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Spotlight on Syndromes: An SLPs Perspective on Apert Syndrome

Today’s guest post on genetic syndromes comes from Rebecca Freeh Thornburg, who is contributing information on the Apert Syndrome. Rebecca is a repeated guest blog contributor. Her informative guest post on the CHARGE Syndrome can be found HERE.

Overview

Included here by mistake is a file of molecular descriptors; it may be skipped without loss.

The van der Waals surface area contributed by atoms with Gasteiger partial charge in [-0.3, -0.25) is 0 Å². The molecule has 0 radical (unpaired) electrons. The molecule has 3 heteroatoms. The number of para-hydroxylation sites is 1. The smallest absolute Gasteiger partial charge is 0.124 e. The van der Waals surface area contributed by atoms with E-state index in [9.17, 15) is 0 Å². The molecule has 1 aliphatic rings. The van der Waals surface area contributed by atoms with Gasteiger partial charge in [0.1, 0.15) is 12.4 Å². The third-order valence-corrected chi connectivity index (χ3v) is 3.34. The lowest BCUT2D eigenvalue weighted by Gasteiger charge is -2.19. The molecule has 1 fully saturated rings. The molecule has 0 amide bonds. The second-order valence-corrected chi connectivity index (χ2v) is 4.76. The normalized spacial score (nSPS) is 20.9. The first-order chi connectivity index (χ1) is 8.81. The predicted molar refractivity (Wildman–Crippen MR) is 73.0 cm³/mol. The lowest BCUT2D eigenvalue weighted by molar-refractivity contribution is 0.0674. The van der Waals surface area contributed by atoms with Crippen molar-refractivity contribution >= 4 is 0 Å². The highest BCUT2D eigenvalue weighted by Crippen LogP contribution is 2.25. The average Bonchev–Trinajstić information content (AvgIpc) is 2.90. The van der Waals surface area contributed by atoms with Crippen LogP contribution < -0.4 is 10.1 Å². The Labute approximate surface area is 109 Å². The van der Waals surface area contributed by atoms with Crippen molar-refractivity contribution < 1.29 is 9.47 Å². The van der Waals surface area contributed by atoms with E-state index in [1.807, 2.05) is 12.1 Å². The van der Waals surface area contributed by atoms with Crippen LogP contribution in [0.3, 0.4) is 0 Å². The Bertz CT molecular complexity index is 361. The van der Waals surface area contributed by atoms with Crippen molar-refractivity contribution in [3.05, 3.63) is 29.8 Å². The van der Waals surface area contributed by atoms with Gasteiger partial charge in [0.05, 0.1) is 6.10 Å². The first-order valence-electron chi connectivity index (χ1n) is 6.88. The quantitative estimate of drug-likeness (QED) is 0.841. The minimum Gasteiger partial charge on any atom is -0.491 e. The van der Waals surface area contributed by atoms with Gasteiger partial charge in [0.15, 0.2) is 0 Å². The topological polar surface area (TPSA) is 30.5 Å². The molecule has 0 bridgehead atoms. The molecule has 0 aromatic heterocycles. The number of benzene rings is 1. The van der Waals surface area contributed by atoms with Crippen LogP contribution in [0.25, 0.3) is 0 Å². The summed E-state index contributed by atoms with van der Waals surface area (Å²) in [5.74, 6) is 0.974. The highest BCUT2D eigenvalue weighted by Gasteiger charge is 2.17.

Apert Syndrome is a genetic condition resulting from a mutation in gene FGRF2 – fibroblast growth factor receptor 2 – on chromosome 10. Incidence estimates vary from 1 in 65,000 to 1 in 120,000 births.  Most cases of Apert syndrome result from a new mutation, rather than being genetically inherited from a parent.  Children born with Apert Syndrome are affected by characteristic craniofacial differences caused by premature fusion of the bones of the skull, as well and limb anomalies, especially fusion of skin of the fingers and/or toes.  Multiple craniofacial and limb procedures, as well as other surgical interventions are often necessary to minimize the medical complications and cosmetic impact of the disorder. Continue reading Spotlight on Syndromes: An SLPs Perspective on Apert Syndrome